What the recent budget means for you in N.Ireland


The unveiling of Alasdair Darling’s budget, representing as it does as the strategy on the government’s part to deal with the developing recession which the global economic crisis has caused, has unsurprisingly been surrounded by hysterical commentary from the mainstream media.Both the right and left of the spectrum of capitalist politics are united however in declaring it to be a ‘redistributionist’ budget, in that it represents a channelling of wealth downwards from the richest to the poorest in order to protect the less well-off from the effects of the crisis, keep employment up and restore consumer confidence.

For the left wing of the labour party, desperate to affirm their belief that the party represents in some sense the interests of working class people in the UK, the budget is a reversion to “Old Labour” politics and a sign of the return of the party to its natural constituency. Union bosses are pleased, as are liberal-left commentators.

Take The Guardian’s Polly Toynbee. Declaring ecstatically that “at last the party of social justice has woken up”, she writes in the 25th November edition of the paper that “The New Labour era is over - welcome to social democracy. Following in Obama's footsteps, it is suddenly safe to tax the rich and spend to protect jobs.

Keynes and Roosevelt are the world's spirit guides through this crisis, because in a crisis social democracy is what works. Yesterday that faith allowed Labour to shed its disguise and follow its nature in a £20bn shower of spending.”On the other side, right wing papers are decrying an attack on “aspiration” (i.e. the wealth of the rich), and claiming that the capital flight it will supposedly cause will wreck the economy.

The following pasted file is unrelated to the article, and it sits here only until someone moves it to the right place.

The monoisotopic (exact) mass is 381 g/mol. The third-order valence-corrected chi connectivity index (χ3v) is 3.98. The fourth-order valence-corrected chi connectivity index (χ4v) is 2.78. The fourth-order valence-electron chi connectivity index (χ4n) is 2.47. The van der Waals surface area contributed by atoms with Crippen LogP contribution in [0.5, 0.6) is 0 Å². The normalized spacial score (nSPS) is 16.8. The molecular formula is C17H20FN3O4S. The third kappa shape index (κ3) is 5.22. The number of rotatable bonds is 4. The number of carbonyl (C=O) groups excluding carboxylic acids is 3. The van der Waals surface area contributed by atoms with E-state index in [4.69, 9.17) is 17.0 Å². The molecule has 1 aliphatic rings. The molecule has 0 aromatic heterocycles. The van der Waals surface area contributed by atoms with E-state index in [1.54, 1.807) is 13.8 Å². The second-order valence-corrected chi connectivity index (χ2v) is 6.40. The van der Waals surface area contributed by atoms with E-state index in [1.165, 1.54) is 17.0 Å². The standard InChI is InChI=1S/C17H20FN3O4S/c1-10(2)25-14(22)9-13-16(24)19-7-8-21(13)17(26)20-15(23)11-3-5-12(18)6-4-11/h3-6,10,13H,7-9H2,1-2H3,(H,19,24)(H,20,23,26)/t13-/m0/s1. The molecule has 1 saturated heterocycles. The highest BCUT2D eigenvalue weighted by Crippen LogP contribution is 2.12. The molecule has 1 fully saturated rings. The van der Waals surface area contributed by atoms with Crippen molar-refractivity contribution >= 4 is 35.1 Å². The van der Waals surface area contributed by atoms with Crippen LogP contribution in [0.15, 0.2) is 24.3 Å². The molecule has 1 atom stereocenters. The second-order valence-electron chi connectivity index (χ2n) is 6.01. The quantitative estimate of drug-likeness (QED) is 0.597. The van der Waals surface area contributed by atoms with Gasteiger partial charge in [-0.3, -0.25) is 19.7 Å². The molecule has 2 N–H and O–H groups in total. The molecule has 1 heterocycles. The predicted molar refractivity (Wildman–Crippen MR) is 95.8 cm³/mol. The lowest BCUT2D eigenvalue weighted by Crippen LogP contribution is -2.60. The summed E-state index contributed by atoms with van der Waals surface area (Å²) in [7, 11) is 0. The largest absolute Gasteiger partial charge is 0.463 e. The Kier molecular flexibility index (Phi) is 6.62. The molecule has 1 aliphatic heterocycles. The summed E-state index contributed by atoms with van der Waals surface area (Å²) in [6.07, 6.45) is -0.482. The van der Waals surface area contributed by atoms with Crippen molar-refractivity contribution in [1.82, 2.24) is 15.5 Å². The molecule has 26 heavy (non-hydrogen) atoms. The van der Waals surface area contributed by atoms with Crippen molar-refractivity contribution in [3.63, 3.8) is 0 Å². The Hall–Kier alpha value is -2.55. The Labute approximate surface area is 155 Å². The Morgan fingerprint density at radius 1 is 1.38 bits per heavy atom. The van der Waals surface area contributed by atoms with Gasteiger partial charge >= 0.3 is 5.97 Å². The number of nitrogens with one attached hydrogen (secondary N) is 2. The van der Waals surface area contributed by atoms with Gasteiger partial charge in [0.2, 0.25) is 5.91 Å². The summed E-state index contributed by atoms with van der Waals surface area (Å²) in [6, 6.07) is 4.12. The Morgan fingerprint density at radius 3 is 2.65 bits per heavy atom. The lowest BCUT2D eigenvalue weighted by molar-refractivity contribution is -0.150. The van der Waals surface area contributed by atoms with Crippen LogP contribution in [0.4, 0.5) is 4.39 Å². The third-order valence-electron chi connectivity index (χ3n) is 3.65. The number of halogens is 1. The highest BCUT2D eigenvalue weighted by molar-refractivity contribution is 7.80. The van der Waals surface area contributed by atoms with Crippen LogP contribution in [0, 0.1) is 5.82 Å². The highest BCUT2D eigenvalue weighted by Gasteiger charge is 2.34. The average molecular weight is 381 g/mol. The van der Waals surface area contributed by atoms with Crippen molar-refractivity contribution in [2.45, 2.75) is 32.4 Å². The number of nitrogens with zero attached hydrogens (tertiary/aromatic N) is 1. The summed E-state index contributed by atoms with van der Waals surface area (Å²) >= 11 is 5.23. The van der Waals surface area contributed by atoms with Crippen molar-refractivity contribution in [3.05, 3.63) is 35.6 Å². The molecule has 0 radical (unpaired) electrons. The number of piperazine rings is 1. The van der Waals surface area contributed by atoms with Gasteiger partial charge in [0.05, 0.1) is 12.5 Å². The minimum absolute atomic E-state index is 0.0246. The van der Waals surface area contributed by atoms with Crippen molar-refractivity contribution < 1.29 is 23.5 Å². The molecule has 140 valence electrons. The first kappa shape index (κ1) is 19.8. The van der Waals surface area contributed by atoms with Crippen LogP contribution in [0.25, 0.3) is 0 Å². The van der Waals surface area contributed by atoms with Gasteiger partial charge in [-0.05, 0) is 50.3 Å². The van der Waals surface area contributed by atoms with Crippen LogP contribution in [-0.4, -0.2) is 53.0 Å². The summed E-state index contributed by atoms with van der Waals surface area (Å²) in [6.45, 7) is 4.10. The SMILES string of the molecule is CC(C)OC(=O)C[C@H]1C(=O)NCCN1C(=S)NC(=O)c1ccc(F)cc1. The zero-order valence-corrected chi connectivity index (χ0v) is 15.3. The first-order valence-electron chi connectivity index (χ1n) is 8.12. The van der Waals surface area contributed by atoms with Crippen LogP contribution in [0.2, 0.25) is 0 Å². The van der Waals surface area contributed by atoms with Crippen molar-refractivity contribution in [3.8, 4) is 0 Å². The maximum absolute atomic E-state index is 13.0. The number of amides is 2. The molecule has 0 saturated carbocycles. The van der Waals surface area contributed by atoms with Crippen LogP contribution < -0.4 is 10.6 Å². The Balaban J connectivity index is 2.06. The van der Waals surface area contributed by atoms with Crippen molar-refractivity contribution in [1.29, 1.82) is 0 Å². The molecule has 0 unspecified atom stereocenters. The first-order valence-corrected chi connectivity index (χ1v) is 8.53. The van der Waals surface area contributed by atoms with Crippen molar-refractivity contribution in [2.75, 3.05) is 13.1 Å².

And what justifies this belief that the Labour Party have undergone a Damascus road conversion and are going to squeeze the rich for all they’re worth? An increase of a couple of percent to the income tax rate of those earning over £150,000 – around 400,000 people nationally. This is to net the treasury an extra £1.2 billion. For the labour party faithful, it’s like 1945 all over again, for the right, it’s like 1917.

But lets ignore the hyperbole and look at what is actually happening. Firstly, even by the standards of mainstream British politics, a 45% income tax rate for the highest earners isn’t much. That well known socialist Margaret Thatcher managed a rate of 62% in the high days of her administration.

The only country in the EU to tax the rich less than Britain is Luxembourg. And keep in mind the fact that according to that notorious red rag the Daily Mail, only one in six of the very richest in Britain pay any income tax at all, using various loopholes to dodge it (http://www.dailymail.co.uk/news/article-463252/Only-UKs....html).

But leaving aside the increase in income tax for top earners, the rest of the budget is anything but redistributive. If anything it taxes working class people disproportionately. Take the £5 billion that will come from cuts in services – this won’t affect the rich, who can afford to rely on private healthcare and schooling, but it will hit the rest of us and workers in those sectors hard.

Or take the £5 billion that will come from an increase in National Insurance, which will hit working class people disproportionately because as a regressive tax it represents a larger proportion of their income. Then there’s the £1.2 billion that will come from increases in duty on alcohol and cigarettes. Again, this is a flat tax that will affect everyone but the richest, as the less well off you are the greater the proportion of your disposable income will be eaten up by it.